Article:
This contrast between an “open Europe” and a “closed Russia” has become a theme of the protest movement. Last Sunday, we walked past a demonstrator playing a piano painted in blue European colors in front of the riot police guarding the Presidential Administration. A vast banner on a shopfront near the besieged parliament building read, “Ukraine go to Europe.” Some protesters on Independence Square held up signs reading, “I want to live in Europe.” Walking home at nigh tlast wee, past Independence Square—now called the “European Square”—I heard the Scorpions’ “Winds of Change” blasting from the speakers and joined some other protesters in an impromptu shuffle.
Meanwhile, a statue of Lenin in central Kiev was ruthlessly demolished by youths from the far-right Svoboda nationalist party this past Sunday evening. The posts in my Facebook feed about Lenin’s decapitation were mostly positive, with Ukrainian friends writing, “Goodbye Lenin,” “A Fitting End,” and so forth. More than 20 years after the Soviet collapse, many Ukrainians are finally ready to shake off the legacy of that dark era.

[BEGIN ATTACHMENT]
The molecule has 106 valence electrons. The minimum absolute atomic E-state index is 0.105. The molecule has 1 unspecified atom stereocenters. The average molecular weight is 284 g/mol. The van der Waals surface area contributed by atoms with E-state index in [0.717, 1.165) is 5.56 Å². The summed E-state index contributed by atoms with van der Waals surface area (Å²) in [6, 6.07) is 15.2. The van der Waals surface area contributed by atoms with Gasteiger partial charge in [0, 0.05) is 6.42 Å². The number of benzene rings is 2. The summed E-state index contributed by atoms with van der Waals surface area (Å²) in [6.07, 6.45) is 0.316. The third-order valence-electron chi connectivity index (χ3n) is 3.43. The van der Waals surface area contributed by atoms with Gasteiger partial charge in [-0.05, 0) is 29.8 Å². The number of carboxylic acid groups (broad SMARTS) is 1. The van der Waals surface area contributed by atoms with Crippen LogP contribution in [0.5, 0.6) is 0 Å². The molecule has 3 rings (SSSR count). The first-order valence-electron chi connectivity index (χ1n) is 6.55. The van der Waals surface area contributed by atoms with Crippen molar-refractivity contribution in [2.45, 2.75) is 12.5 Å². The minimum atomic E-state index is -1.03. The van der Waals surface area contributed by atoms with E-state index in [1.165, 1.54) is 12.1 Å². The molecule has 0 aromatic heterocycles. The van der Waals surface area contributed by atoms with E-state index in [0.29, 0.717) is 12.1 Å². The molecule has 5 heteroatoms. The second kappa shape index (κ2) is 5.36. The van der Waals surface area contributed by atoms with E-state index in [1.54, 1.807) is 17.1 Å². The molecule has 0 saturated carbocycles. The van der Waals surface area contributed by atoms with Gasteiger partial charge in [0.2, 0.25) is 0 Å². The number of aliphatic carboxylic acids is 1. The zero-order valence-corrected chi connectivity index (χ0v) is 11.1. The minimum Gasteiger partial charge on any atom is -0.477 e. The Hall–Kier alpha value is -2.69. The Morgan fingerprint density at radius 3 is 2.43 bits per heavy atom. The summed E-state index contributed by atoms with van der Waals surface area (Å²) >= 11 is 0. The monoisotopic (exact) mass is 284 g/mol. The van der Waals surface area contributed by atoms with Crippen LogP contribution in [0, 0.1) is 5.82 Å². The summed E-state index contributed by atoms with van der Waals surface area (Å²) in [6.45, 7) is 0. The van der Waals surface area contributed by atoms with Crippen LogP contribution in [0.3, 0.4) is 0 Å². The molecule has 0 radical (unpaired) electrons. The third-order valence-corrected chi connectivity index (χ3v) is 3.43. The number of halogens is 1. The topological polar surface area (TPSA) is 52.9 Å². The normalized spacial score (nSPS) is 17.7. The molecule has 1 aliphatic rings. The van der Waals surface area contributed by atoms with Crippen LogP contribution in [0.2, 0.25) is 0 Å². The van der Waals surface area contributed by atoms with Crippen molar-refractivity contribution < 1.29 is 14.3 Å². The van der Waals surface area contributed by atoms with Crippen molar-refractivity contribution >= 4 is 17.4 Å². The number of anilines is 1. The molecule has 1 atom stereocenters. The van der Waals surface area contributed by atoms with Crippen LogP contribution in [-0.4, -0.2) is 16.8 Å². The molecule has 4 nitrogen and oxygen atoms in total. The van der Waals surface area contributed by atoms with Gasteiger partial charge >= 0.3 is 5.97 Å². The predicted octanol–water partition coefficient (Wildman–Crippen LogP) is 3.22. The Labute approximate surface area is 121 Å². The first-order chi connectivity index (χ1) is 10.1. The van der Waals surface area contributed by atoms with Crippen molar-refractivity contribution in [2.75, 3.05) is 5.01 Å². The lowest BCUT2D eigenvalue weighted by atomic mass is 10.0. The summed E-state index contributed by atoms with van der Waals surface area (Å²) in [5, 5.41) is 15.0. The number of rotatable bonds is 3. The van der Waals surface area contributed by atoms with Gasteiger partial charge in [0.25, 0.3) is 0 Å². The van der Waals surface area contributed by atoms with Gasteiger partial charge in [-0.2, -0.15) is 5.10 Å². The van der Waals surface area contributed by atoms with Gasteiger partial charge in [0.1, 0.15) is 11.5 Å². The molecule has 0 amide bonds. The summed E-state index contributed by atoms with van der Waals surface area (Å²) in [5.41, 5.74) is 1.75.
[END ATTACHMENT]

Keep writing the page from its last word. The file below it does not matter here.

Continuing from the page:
As the protests have grown in size—with more than a 100,000 people attending a vast opposition rally in downtown Kiev this past Sunday—my European friends are still befuddled. “What’s all the fuss about?” grumbled my French mate when I saw him last night.
However, what has become increasingly clear over the last week is that these protests are not only against the European nyet. The European snub was just a catalyst. They’ve snowballed into a populist movement against the venial, autocratic government of Yanukovych. Having watched passively for the past three years as the president and his henchmen have amassed vast wealth, clamped down on the media, and jailed their political rivals, common Ukrainians have finally had enough. “Rage Against the Regime” read a sign taped onto a Carlsberg advert near my house. A sticker pasted on the front door of my building last night read, “This revolution is not about Europe. It’s against the corrupt dictator Yanukovych.”
The violent police crackdown against protesters on a late Friday night almost two weeks ago also sparked mass outrage that galvanized those on the sidelines. My girlfriend, for example, who initially supported the president’s decision on Europe and dismissed the protests, joined their camp after the crackdown. “They hit students,” she said in shock. “The police acted like barbarians.” It was after the incident that she donated her used clothes to the protesters and became more active in the movement.